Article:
Summary: Researchers find evidence of cognitive issues and miRNA biomarkers, indicating brain injuries from concussions or head-to-head contact, in college football players. The findings indicated lasting damage caused by sports related concussions occur earlier than expected.
Source: Orlando Health.
There have been more and more cases confirming that repeated hits to the head have lifelong consequences for professional football players, but a new study by Orlando Health in collaboration with the Concussion Neuroimaging Consortium finds evidence of lasting effects from head injuries at a much younger age than expected. The study tested biomarkers in the blood called microRNA’s and found that the college football players had elevated levels of these biomarkers that indicate concussions before the season even started.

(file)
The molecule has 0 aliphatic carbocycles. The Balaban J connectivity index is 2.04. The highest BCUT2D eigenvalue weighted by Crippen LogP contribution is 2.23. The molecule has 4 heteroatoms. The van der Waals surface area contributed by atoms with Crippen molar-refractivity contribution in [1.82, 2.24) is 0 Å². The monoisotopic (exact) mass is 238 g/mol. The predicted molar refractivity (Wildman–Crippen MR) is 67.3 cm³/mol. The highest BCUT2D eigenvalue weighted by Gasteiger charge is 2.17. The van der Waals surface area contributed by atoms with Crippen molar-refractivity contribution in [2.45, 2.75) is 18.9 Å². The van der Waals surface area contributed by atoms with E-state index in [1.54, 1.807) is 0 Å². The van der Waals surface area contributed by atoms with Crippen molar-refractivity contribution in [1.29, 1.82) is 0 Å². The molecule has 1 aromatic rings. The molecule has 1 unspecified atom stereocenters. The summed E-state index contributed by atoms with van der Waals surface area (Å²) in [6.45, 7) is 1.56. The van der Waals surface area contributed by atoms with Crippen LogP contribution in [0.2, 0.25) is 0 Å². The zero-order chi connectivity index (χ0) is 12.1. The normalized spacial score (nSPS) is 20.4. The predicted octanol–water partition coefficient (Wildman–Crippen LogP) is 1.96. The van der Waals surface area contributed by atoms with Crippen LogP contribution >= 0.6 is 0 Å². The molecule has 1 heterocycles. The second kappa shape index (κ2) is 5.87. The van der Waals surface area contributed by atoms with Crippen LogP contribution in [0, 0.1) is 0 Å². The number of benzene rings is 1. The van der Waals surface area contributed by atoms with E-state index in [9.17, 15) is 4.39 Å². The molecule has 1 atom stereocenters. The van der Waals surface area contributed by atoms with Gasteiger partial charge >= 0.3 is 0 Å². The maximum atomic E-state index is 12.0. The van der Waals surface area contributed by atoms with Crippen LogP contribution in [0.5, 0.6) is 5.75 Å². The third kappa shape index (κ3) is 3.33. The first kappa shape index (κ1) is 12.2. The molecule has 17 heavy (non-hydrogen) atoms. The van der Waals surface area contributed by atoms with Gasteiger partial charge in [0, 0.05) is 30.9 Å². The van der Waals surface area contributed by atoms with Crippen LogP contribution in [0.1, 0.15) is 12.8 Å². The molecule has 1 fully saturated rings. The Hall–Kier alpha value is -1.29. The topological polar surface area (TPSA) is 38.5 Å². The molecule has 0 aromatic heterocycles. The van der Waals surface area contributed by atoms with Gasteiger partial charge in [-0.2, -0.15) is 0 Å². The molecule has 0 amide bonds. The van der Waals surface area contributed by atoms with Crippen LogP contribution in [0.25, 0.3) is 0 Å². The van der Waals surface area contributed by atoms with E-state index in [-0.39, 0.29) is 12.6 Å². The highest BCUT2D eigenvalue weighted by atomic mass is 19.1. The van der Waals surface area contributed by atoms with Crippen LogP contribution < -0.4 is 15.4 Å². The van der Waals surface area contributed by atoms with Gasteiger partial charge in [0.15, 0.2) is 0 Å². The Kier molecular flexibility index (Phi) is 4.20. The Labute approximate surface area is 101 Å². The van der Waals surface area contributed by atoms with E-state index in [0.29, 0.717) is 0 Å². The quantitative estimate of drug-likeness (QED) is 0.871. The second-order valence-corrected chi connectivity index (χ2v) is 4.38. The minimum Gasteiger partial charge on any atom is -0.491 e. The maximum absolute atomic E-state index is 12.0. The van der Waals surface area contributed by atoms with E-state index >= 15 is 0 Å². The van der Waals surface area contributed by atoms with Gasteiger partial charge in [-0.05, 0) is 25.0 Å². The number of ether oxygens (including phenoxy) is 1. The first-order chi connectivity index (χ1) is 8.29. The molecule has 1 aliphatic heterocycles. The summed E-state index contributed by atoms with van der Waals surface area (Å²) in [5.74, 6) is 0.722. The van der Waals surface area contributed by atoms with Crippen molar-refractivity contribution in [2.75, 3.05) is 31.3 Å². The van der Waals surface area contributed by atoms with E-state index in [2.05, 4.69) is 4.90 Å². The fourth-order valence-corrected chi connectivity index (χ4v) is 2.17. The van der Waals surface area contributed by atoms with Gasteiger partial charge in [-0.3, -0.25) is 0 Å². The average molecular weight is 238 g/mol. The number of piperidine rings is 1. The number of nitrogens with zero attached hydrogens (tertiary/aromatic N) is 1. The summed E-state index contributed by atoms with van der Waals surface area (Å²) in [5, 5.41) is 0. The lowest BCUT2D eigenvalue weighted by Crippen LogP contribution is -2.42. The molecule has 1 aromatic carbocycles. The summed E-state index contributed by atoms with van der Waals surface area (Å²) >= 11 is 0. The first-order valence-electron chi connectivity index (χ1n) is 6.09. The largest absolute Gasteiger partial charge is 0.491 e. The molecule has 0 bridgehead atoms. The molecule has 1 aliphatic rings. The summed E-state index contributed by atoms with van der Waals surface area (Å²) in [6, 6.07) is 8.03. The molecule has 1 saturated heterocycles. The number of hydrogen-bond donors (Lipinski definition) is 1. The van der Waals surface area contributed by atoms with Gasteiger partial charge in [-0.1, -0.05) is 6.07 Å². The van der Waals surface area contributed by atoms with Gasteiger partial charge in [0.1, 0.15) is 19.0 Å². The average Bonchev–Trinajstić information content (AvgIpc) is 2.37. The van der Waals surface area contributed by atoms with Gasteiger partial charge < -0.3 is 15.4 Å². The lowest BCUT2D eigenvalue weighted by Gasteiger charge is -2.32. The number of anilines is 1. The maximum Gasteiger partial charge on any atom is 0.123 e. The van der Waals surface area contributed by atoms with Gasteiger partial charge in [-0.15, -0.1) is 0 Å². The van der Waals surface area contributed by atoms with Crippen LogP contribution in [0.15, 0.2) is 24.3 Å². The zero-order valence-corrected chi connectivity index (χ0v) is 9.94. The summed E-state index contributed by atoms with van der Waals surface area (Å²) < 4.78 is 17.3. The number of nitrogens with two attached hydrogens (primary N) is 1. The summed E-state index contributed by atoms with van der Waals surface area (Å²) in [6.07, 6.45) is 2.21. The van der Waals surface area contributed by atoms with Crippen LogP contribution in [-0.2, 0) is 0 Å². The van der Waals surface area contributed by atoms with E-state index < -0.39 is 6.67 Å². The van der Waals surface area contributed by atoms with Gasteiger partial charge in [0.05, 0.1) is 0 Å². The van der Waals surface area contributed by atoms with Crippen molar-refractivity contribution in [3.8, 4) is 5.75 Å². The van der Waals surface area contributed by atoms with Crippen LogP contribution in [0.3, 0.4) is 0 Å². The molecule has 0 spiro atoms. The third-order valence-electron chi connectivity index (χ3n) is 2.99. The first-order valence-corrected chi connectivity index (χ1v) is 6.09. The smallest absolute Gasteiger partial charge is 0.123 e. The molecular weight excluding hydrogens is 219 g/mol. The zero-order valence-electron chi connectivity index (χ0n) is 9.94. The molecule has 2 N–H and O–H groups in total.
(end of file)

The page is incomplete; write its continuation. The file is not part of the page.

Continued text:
“It was quite shocking to learn that the biomarkers were high before they were even involved in one hit or tackle for the season,” said Linda Papa, MD, lead author of the study and emergency medicine physician at Orlando Health “This suggests that the effects of past head injuries are persisting over time.”
Researchers also conducted cognitive tests with each study participant before and after the season and found that those who struggled with balance and memory had higher levels of the biomarkers. “Some of these players had never been diagnosed with a concussion but they still had elevated biomarker levels in their blood, indicating they likely experienced head injuries that were not severe enough to be clinically diagnosed, but still caused damage. These injuries are also known as subconcussive injuries,” said Papa.
Papa says that these biomarkers can potentially help identify those less severe head injuries so that players can get the proper treatment.